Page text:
All but one member of the commission voted in favor of sending the proposed change to the Utah Legislature for consideration in January. Attorney Greg Skordas, who represents Pamela Mortensen, said it's a bad idea.

"We have a major problem with the grand jury system," he said, adding that one Utah county uses it more than others. "I won't mention the county, but it's the one that messed up (Wednesday)."

Skordas said prosecutors tend to take a weaker case to a grand jury because they fear a judge wouldn't order a trial during a preliminary hearing. A judge would not have bound over for trial the case that "hit the fan (Wednesday)," he said.

While grand juries are common in the federal system, they are rare at the state level in Utah. Nationwide, all but two states use grand juries, some more exclusively than others.

Utah courts primarily rely on public preliminary hearings presided over by a judge to determine if there is "probable cause" to hold a trial for someone accused of a crime. Prosecutors and defense attorneys present evidence and question witnesses.

Grand juries are held behind closed doors. They are comprised of nine to 15 jurors, three-fourths of whom must find "clear and convincing" evidence for an indictment. Jurors may question witnesses, and evidence is admitted under looser rules. Defense attorneys, the media, the public and the accused are not allowed to attend.

"It's a wonderful tool for investigation," Boyden said.

Grand juries allow prosecutors to call a lot of witnesses "to get to the truth," he said. They also provide a place for vulnerable or fragile victims such as children, to testify without having to face their alleged perpetrator.

Hart, of the trial lawyers association, has another view.

"I think the process tends to minimize the anxiety a witness experiences before a grand jury," he said. "It's a very intimidating experience."

Outgoing Salt Lake County District Attorney Lohra Miller sees another advantage to a grand jury. She said it's a good forum for "highly inflammatory" cases in which the motivation to file or not file charges against a public figure might be viewed as political punishment or a political favor.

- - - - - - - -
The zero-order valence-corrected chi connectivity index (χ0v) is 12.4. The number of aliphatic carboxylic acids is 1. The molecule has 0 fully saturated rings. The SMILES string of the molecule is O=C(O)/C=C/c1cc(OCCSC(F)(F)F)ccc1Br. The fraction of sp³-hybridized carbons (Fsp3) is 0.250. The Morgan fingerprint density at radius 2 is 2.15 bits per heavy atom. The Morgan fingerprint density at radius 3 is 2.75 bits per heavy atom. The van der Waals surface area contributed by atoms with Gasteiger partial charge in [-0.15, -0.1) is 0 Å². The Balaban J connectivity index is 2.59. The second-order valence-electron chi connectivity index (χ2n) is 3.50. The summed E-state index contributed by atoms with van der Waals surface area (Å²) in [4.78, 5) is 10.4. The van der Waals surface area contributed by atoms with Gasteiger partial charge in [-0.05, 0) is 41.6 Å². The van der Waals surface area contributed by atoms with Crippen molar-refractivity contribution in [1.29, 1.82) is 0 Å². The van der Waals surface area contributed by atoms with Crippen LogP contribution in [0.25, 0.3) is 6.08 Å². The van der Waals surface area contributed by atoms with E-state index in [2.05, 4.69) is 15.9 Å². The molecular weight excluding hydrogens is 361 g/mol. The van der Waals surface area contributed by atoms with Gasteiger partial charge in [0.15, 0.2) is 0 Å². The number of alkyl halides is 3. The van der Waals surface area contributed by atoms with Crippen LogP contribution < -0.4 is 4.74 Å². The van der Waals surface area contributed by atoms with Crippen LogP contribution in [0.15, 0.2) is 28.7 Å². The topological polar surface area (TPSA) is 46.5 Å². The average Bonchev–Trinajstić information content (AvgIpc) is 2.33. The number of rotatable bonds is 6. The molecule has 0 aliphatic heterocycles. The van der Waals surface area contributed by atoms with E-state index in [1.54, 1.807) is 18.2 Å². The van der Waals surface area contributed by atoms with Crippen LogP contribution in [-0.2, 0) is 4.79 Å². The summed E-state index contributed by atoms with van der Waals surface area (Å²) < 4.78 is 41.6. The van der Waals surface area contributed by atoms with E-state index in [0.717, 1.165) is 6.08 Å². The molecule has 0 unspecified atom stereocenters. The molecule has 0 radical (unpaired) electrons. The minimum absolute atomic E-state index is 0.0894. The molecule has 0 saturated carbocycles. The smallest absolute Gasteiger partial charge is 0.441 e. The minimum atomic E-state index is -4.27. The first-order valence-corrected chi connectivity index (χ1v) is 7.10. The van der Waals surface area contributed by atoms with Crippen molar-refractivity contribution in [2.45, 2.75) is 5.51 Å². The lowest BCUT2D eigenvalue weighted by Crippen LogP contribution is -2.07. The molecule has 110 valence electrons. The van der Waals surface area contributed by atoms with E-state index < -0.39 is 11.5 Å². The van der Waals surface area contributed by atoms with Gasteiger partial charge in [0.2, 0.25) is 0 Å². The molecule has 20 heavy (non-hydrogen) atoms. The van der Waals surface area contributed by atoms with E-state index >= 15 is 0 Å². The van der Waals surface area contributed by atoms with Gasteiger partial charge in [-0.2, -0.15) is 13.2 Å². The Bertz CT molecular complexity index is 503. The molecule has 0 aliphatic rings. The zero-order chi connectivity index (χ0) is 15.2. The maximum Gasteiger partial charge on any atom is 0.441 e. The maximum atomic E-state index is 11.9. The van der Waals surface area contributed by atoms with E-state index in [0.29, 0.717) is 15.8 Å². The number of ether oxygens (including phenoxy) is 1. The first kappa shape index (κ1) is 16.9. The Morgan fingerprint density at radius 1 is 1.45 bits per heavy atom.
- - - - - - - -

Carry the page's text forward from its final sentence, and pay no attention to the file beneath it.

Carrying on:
The Legislature earlier this year passed a bill that specifically allows a grand jury to be called when the subject of an investigation is an elected official, school board member or candidate for office.

Miller's successor Sim Gill, currently the Salt Lake City prosecutor, said there are circumstances in which grand juries make sense.

"Is this a tool you want to use in every case? Probably not, but you want to have access to it," he said. "Like anything filed under the current system, the decision is only as good as the person who uses that tool responsibly."

Hart said judges in preliminary hearings are in better positions to determine whether a case should go trial because they hear both sides of a case. Judges are independent voices who can tell prosecutors whether they have overstepped their bounds, he said.

Davis, who has seen his daughter's case drag on for years, said using a grand jury could have saved the state money.

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"I've seen the waste in the judicial system and it's a shame," he said.

There are fewer steps in the grand jury model than the preliminary hearing model. "It's much leaner in some respects," Gill said.

Hart, though, says it wouldn't reduce costs. "I have serious doubts that it's any less expensive," he said.

Jurors, who serve for several months, need to be paid, he said. Defense attorneys can still file motions to throw out evidence or suppress statements and bring witnesses to court, all of which takes time and money.